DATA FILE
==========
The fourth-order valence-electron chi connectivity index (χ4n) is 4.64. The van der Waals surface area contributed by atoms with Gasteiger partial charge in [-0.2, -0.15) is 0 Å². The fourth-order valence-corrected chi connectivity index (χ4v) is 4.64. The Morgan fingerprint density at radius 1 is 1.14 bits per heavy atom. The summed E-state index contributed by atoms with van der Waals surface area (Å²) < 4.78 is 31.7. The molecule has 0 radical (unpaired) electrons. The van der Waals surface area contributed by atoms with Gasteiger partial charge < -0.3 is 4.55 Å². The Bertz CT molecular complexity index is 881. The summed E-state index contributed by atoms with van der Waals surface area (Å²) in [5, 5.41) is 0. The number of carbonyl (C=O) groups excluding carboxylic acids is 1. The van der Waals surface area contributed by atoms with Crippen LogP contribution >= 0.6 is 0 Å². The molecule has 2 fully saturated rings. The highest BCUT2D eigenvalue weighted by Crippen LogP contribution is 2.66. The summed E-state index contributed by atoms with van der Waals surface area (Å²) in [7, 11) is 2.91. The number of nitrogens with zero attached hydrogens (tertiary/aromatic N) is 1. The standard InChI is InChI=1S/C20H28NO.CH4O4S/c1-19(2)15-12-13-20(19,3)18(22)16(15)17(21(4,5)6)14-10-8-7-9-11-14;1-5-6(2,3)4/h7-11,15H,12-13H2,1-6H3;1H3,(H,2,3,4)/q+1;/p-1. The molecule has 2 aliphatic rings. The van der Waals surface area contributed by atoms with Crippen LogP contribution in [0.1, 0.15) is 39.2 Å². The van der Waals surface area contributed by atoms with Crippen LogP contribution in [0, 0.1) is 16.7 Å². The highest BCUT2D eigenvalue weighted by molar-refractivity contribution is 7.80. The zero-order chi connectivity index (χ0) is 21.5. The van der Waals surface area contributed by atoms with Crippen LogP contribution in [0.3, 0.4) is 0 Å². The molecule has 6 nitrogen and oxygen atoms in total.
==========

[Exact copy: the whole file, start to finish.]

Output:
The fourth-order valence-electron chi connectivity index (χ4n) is 4.64. The van der Waals surface area contributed by atoms with Gasteiger partial charge in [-0.2, -0.15) is 0 Å². The fourth-order valence-corrected chi connectivity index (χ4v) is 4.64. The Morgan fingerprint density at radius 1 is 1.14 bits per heavy atom. The summed E-state index contributed by atoms with van der Waals surface area (Å²) < 4.78 is 31.7. The molecule has 0 radical (unpaired) electrons. The van der Waals surface area contributed by atoms with Gasteiger partial charge < -0.3 is 4.55 Å². The Bertz CT molecular complexity index is 881. The summed E-state index contributed by atoms with van der Waals surface area (Å²) in [5, 5.41) is 0. The number of carbonyl (C=O) groups excluding carboxylic acids is 1. The van der Waals surface area contributed by atoms with Crippen LogP contribution >= 0.6 is 0 Å². The molecule has 2 fully saturated rings. The highest BCUT2D eigenvalue weighted by Crippen LogP contribution is 2.66. The summed E-state index contributed by atoms with van der Waals surface area (Å²) in [7, 11) is 2.91. The number of nitrogens with zero attached hydrogens (tertiary/aromatic N) is 1. The standard InChI is InChI=1S/C20H28NO.CH4O4S/c1-19(2)15-12-13-20(19,3)18(22)16(15)17(21(4,5)6)14-10-8-7-9-11-14;1-5-6(2,3)4/h7-11,15H,12-13H2,1-6H3;1H3,(H,2,3,4)/q+1;/p-1. The molecule has 2 aliphatic rings. The van der Waals surface area contributed by atoms with Crippen LogP contribution in [0.1, 0.15) is 39.2 Å². The van der Waals surface area contributed by atoms with Crippen LogP contribution in [0, 0.1) is 16.7 Å². The highest BCUT2D eigenvalue weighted by molar-refractivity contribution is 7.80. The zero-order chi connectivity index (χ0) is 21.5. The van der Waals surface area contributed by atoms with Crippen LogP contribution in [0.3, 0.4) is 0 Å². The molecule has 6 nitrogen and oxygen atoms in total.